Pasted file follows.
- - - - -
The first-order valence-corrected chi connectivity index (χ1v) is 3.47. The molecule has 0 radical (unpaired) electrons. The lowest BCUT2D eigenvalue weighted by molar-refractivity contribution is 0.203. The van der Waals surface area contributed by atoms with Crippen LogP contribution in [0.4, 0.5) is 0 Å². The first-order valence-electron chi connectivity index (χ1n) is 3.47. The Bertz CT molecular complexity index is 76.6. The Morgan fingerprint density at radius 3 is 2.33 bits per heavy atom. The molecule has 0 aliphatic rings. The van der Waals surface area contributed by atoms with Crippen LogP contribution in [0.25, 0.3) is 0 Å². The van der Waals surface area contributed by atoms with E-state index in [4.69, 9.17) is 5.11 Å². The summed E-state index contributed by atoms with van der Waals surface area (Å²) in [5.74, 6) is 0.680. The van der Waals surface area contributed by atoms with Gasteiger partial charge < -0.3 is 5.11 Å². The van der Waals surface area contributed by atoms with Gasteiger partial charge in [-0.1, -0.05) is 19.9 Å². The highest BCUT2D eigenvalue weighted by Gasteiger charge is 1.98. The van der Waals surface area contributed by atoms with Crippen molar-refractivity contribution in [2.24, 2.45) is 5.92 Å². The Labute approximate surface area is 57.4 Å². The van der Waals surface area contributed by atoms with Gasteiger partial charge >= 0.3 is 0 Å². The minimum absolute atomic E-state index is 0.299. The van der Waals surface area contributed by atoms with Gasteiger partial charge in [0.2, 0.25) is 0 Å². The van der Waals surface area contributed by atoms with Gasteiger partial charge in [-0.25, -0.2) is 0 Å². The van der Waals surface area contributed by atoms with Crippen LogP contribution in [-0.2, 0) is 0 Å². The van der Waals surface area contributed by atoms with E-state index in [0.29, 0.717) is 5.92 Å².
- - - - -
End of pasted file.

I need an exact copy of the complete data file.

The first-order valence-corrected chi connectivity index (χ1v) is 3.47. The molecule has 0 radical (unpaired) electrons. The lowest BCUT2D eigenvalue weighted by molar-refractivity contribution is 0.203. The van der Waals surface area contributed by atoms with Crippen LogP contribution in [0.4, 0.5) is 0 Å². The first-order valence-electron chi connectivity index (χ1n) is 3.47. The Bertz CT molecular complexity index is 76.6. The Morgan fingerprint density at radius 3 is 2.33 bits per heavy atom. The molecule has 0 aliphatic rings. The van der Waals surface area contributed by atoms with Crippen LogP contribution in [0.25, 0.3) is 0 Å². The van der Waals surface area contributed by atoms with E-state index in [4.69, 9.17) is 5.11 Å². The summed E-state index contributed by atoms with van der Waals surface area (Å²) in [5.74, 6) is 0.680. The van der Waals surface area contributed by atoms with Gasteiger partial charge < -0.3 is 5.11 Å². The van der Waals surface area contributed by atoms with Gasteiger partial charge in [-0.1, -0.05) is 19.9 Å². The highest BCUT2D eigenvalue weighted by Gasteiger charge is 1.98. The van der Waals surface area contributed by atoms with Crippen molar-refractivity contribution in [2.24, 2.45) is 5.92 Å². The Labute approximate surface area is 57.4 Å². The van der Waals surface area contributed by atoms with Gasteiger partial charge >= 0.3 is 0 Å². The minimum absolute atomic E-state index is 0.299. The van der Waals surface area contributed by atoms with Gasteiger partial charge in [0.2, 0.25) is 0 Å². The van der Waals surface area contributed by atoms with Gasteiger partial charge in [-0.25, -0.2) is 0 Å². The van der Waals surface area contributed by atoms with Crippen LogP contribution in [-0.2, 0) is 0 Å². The van der Waals surface area contributed by atoms with E-state index in [0.29, 0.717) is 5.92 Å².